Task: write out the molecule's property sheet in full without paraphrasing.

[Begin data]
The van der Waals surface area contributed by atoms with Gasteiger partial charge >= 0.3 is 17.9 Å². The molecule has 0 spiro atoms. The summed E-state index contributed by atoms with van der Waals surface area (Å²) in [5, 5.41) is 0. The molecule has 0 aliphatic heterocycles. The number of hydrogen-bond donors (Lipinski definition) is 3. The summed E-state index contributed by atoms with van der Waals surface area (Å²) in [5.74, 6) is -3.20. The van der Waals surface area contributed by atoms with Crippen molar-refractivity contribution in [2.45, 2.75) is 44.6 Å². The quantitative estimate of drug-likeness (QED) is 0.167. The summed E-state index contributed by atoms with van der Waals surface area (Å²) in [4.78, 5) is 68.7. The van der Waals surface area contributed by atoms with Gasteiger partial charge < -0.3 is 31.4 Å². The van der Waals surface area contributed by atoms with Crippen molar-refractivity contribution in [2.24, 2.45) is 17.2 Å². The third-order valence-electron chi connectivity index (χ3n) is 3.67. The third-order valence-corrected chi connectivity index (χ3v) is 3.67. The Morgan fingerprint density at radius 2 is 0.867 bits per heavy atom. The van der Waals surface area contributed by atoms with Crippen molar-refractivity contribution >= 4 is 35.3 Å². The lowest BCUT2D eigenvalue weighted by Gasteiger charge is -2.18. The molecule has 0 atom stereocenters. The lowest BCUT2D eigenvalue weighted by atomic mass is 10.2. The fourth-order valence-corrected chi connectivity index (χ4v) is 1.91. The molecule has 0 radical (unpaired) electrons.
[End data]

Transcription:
The van der Waals surface area contributed by atoms with Gasteiger partial charge >= 0.3 is 17.9 Å². The molecule has 0 spiro atoms. The summed E-state index contributed by atoms with van der Waals surface area (Å²) in [5, 5.41) is 0. The molecule has 0 aliphatic heterocycles. The number of hydrogen-bond donors (Lipinski definition) is 3. The summed E-state index contributed by atoms with van der Waals surface area (Å²) in [5.74, 6) is -3.20. The van der Waals surface area contributed by atoms with Crippen molar-refractivity contribution in [2.45, 2.75) is 44.6 Å². The quantitative estimate of drug-likeness (QED) is 0.167. The summed E-state index contributed by atoms with van der Waals surface area (Å²) in [4.78, 5) is 68.7. The van der Waals surface area contributed by atoms with Gasteiger partial charge < -0.3 is 31.4 Å². The van der Waals surface area contributed by atoms with Crippen molar-refractivity contribution in [2.24, 2.45) is 17.2 Å². The third-order valence-electron chi connectivity index (χ3n) is 3.67. The third-order valence-corrected chi connectivity index (χ3v) is 3.67. The Morgan fingerprint density at radius 2 is 0.867 bits per heavy atom. The van der Waals surface area contributed by atoms with Crippen molar-refractivity contribution >= 4 is 35.3 Å². The lowest BCUT2D eigenvalue weighted by Gasteiger charge is -2.18. The molecule has 0 atom stereocenters. The lowest BCUT2D eigenvalue weighted by atomic mass is 10.2. The fourth-order valence-corrected chi connectivity index (χ4v) is 1.91. The molecule has 0 radical (unpaired) electrons.